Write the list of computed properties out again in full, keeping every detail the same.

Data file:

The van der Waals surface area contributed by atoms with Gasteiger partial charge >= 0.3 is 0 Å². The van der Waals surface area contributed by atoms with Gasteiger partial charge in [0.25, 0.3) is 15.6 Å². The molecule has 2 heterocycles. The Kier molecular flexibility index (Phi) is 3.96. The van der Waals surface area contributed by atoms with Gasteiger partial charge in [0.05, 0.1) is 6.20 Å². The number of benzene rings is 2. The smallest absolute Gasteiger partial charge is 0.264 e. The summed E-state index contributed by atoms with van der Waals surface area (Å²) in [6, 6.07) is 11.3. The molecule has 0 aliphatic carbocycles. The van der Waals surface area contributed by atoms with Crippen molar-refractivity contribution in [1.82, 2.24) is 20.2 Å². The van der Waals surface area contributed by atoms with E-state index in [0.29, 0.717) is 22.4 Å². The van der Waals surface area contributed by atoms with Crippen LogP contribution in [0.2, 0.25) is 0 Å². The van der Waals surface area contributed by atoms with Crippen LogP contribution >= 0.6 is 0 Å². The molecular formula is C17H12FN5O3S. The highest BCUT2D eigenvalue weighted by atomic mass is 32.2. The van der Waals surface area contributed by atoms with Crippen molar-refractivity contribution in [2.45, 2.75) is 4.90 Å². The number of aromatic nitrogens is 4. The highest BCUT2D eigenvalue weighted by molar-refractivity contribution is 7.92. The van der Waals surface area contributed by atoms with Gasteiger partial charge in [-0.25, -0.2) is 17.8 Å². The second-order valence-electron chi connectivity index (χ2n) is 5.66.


The van der Waals surface area contributed by atoms with Gasteiger partial charge >= 0.3 is 0 Å². The van der Waals surface area contributed by atoms with Gasteiger partial charge in [0.25, 0.3) is 15.6 Å². The molecule has 2 heterocycles. The Kier molecular flexibility index (Phi) is 3.96. The van der Waals surface area contributed by atoms with Gasteiger partial charge in [0.05, 0.1) is 6.20 Å². The number of benzene rings is 2. The smallest absolute Gasteiger partial charge is 0.264 e. The summed E-state index contributed by atoms with van der Waals surface area (Å²) in [6, 6.07) is 11.3. The molecule has 0 aliphatic carbocycles. The van der Waals surface area contributed by atoms with Crippen molar-refractivity contribution in [1.82, 2.24) is 20.2 Å². The van der Waals surface area contributed by atoms with E-state index in [0.29, 0.717) is 22.4 Å². The van der Waals surface area contributed by atoms with Crippen LogP contribution in [0.2, 0.25) is 0 Å². The van der Waals surface area contributed by atoms with Crippen LogP contribution >= 0.6 is 0 Å². The molecular formula is C17H12FN5O3S. The highest BCUT2D eigenvalue weighted by atomic mass is 32.2. The van der Waals surface area contributed by atoms with Crippen molar-refractivity contribution in [2.45, 2.75) is 4.90 Å². The number of aromatic nitrogens is 4. The highest BCUT2D eigenvalue weighted by molar-refractivity contribution is 7.92. The van der Waals surface area contributed by atoms with Gasteiger partial charge in [-0.25, -0.2) is 17.8 Å². The second-order valence-electron chi connectivity index (χ2n) is 5.66.